Sunday, September 4, 2011

Was Jesus Invented in A.D. 325?

"Until [the Council of Nicaea in A.D. 325], Jesus was viewed by His followers as a mortal prophet...a great and powerful man, but a man nonetheless. A mortal."
"Not the Son of God?"
"Right," Teabing said. "Jesus' establishment as 'the Son of God' was officially proposed and voted on by the Council of Nicaea."
"Hold on. You're saying Jesus’ divinity was the result of a vote?"
"A relatively close vote at that," Teabing added.

This is nonsense. First of all, no one at the Council of Nicaea believed that Jesus was merely a mortal, and no one at the Council of Nicaea disputed that Jesus was “the Son of God.” In fact, it was precisely this phrase which precipitated the debate. Arius’ heretical arguments were based on his belief that Jesus was the only begotten Son of God:
But we say and believe and have taught, and do teach, that the Son is not unbegotten, nor in any way part of the unbegotten; and that he does not derive his subsistence from any matter; but that by his own will and counsel he has subsisted before time and before ages as perfect God, only begotten and unchangeable, and that before he was begotten, or created, or purposed, or established, he was not. For he was not unbegotten. We are persecuted, because we say that the Son has a beginning, but that God is without beginning.  – Arius
Arius believed that Jesus was the Lord and creator of the universe. He believed that Jesus existed “before time and before ages as perfect God.” His argument was simply this: if Jesus is in fact the only begotten Son of God, then he must have had a beginning. In other words, he must have been created by the Father.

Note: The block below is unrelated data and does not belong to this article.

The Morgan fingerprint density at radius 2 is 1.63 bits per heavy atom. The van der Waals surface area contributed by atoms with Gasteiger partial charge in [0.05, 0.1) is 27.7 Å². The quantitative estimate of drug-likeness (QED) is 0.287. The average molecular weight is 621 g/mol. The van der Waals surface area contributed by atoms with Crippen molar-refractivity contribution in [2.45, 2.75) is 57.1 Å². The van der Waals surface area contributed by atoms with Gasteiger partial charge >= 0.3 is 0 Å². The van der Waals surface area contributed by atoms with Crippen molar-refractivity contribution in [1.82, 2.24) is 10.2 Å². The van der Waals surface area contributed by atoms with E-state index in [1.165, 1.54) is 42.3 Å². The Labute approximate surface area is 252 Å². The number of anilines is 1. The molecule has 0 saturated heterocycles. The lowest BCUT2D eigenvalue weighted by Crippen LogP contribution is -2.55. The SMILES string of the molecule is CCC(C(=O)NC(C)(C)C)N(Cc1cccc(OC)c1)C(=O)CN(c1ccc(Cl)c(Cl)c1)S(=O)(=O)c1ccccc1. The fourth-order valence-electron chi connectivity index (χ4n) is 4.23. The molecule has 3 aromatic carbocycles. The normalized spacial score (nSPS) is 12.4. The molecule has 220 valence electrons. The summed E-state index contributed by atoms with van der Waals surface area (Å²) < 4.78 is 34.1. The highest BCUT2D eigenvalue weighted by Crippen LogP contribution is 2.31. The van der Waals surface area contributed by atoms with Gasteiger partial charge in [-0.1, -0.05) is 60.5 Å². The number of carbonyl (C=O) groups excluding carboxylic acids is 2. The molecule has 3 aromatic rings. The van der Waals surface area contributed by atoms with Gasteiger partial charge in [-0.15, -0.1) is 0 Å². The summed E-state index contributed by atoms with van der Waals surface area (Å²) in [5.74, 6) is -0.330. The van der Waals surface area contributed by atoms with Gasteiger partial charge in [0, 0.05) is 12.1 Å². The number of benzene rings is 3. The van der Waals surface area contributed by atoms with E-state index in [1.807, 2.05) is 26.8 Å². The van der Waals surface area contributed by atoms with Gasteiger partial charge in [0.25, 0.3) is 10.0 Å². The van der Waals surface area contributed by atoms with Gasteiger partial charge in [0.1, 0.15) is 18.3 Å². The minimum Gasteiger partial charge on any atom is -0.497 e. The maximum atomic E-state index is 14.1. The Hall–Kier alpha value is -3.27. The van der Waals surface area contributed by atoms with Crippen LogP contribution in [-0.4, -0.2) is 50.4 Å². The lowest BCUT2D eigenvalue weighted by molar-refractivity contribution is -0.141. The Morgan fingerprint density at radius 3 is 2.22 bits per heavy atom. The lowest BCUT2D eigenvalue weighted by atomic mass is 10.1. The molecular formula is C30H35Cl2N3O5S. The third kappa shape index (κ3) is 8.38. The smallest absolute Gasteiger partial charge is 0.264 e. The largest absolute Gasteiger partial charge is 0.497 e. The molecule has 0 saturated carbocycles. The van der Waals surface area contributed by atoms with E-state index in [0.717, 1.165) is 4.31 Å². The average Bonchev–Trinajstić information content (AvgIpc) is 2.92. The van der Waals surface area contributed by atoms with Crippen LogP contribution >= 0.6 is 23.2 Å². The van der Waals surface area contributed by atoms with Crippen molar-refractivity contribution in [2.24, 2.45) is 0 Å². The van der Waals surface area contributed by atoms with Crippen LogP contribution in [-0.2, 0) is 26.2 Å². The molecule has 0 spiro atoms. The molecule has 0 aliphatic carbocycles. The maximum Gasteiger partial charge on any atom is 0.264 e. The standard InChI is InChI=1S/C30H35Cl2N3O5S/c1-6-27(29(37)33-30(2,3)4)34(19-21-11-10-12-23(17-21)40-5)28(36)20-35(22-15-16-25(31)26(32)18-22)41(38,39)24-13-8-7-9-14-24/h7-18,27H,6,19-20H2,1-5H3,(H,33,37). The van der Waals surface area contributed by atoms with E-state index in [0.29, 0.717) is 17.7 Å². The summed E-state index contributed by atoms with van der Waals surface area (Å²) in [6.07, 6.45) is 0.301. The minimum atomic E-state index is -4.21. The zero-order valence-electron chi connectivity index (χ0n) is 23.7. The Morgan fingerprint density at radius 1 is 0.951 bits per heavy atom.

Collected Writings of the
Ante-Nicene Church Fathers

Furthermore, we know beyond any doubt that Christians worshiped Jesus as the Son of God long before Nicaea. The collected writings of the Ante-Nicene church fathers (Clement of Rome, Ignatius, Polycarp, Justin Martyr, Tertullian, Clement of Alexandria, Origen, etc.) comprise over 6,000 pages of tiny print. We know what they believed.

And of course, the canonical books of the New Testament, which were without any doubt written long before A.D. 325 and referenced extensively by the Ante-Nicene fathers, clearly identify Jesus as the Son of God. Consider how he is described in the opening words of Hebrews:
God, who at various times and in various ways spoke in time past to the fathers by the prophets, has in these last days spoken to us by His Son, whom He has appointed heir of all things, through whom also He made the worlds; who being the brightness of His glory and the express image of His person, and upholding all things by the word of His power, when He sat down at the right hand of the Majesty on high, having become so much better than the angels, as He has by inheritance obtained a more excellent name than they.  (1:1-4)

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